facebook_pixel Press "Enter" to skip to content

Looking to start your TV writing journey?

Medium: Can’t You See?

For this blog, I will talk about a veteran show that will return on CBS on September 25th. A show that mixes crime and paranormal elements, that garnered the lead actress an Emmy win in 2005, and was produced by arguably one of the greatest showrunners of the past 20 years.

That little show, you’ll have guessed, is called “Medium”, and was saved from cancellation by CBS, whose sister studio, CBS Paramount, also produces the show.

“Medium” is one of the rare shows that is barely recognized by critics, yet makes solid ratings and performs well in the key demographics. Even in France, where network M6 airs it, there’s barely any talk about the show. Granted, on the surface, it deals with familiar territory: a medium start having visions and helps the local district attorney to solve crimes and murders. Notice I didn’t elaborate on the visions. That’s because, at first, it was only dead people trying to communicate with her, either by showing them minutes before their murder, or actual clues about the identity of the murderer. But over the episodes, the creativity of Glenn Gordon Caron-who created one of the great comicbook-inspired shows of the last decade in “Now And Again”, and of course “Moonlighting”-is to play with the visions, and have them in a bunch of different ways: in a noir-from-the-50s way, in 3-D, in cartoon….The real treat is to see where those visions lead Allison, and how she interprets them. And even if the viewer can quickly expect some kind of routine, as Allison finds out soon she’s wrong about the visions, and someone is caught at the end of the episode, the show finds a way to defy expectations.

In a recent interview, Glenn Gordon Caron said: “This may look like a crime show, but it’s really about an American marriage”. And the heart of the show is the DuBois family. Actually, as other writers would introduce cheating, betrayals and other soapish devices to give drama and scandal to the DuBois life, Caron makes a point about keeping the DuBois family very much together and maintain their cocoon of joy they call “home”. One of the reasons may be to balance the depressing and scary visions perturbing Allison. But the show is kept realistic thanks to a honest portrayal by the tag team of Patricia Arquette and Jake Weber, who does a consistently great job every episode. Weber, and Joe DuBois, don’t look like the tanned, well dressed husbands with a good haircut, but he’s believable as an understanding and levelled father without sounding corny or plain weak. Actually, “Medium” may be pleasing to Denny Crane given how effectively the Republican values are portrayed in the show. But it never hammers the point home, no matter how the crazy family crises get solved. When focusing on the couple, “Medium” has released one of their best episodes, “Twice Upon a Time”, a beautiful take on alternate realities and a great exploration of what glues Allison and Joe together.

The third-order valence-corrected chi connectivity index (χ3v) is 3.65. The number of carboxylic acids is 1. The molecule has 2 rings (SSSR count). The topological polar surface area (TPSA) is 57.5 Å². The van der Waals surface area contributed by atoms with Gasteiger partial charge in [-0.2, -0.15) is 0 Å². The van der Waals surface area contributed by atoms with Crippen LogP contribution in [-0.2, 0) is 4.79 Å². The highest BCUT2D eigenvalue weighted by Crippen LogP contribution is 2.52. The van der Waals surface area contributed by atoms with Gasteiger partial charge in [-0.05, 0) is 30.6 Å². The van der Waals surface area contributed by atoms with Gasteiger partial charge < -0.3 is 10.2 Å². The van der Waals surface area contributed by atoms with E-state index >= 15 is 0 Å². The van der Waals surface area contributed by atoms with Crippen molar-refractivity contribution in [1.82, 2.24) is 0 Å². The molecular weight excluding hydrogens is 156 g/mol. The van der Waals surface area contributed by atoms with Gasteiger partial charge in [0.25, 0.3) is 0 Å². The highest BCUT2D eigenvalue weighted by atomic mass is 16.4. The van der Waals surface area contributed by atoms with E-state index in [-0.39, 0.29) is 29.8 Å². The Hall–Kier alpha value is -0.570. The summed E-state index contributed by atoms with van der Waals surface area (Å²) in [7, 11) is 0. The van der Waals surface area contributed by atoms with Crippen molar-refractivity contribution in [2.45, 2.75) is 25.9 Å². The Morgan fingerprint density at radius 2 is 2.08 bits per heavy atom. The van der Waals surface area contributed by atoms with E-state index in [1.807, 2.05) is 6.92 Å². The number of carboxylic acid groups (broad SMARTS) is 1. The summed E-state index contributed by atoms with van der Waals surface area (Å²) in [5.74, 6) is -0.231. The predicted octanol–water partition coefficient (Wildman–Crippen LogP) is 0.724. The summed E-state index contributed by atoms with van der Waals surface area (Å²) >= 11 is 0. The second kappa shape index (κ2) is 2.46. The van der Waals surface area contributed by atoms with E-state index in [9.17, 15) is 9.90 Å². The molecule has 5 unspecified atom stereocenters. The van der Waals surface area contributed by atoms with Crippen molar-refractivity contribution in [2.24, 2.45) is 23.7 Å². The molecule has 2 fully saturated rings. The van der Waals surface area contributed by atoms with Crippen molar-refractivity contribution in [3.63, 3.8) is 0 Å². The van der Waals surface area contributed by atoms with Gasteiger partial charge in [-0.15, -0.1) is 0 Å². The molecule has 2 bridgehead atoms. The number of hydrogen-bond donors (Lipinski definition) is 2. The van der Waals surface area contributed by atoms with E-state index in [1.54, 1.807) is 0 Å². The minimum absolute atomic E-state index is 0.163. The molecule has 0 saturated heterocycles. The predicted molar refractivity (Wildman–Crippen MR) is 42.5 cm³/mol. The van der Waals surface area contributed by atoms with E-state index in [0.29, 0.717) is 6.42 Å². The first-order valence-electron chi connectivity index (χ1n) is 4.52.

It boggles the mind to see that, in the span of a few months, two great shows watched by people over 50 were taken off the air of their networks: one being the cancelled “Boston Legal”, and “Medium” was fortunately rescued by CBS. In a TV world obsessed by young and sexy characters, “Medium” offers a couple who are grown and mature, with no troubles in their relationships, raising three adorable children despite consuming jobs. How boring, right?

So, “Medium” succeeds on three plans: the crime mystery, who actually manages to keep one guessing without falling in procedural traps- yes, there are investigations, but they are paramount to solving the mystery of the visions themselves-; the paranormal aspects, who give creepy, eerie visions in a variety of visual styles-what other show can give the viewer the impression that he’s choking in a plastic bag this convincingly?-; and the family aspect, which gives fuel to heart-warming scenes and entertaining banter, as well as a few choice zingers from Joe DuBois. But those three aspects are misunderstood by the critics, who’d rather see a routine crime show full of independent episodes, and no discernible or lasting character arcs. Let’s hope that the sixth season with a decent promo budget, and a good lead-in (in terms of ratings, of course) in “Ghost Whisperer” will solve those problems.

PS: The title of this post was brought to you by R&B group Total feat. The Notorious B.I.G.

Leave a Reply

Your email address will not be published. Required fields are marked *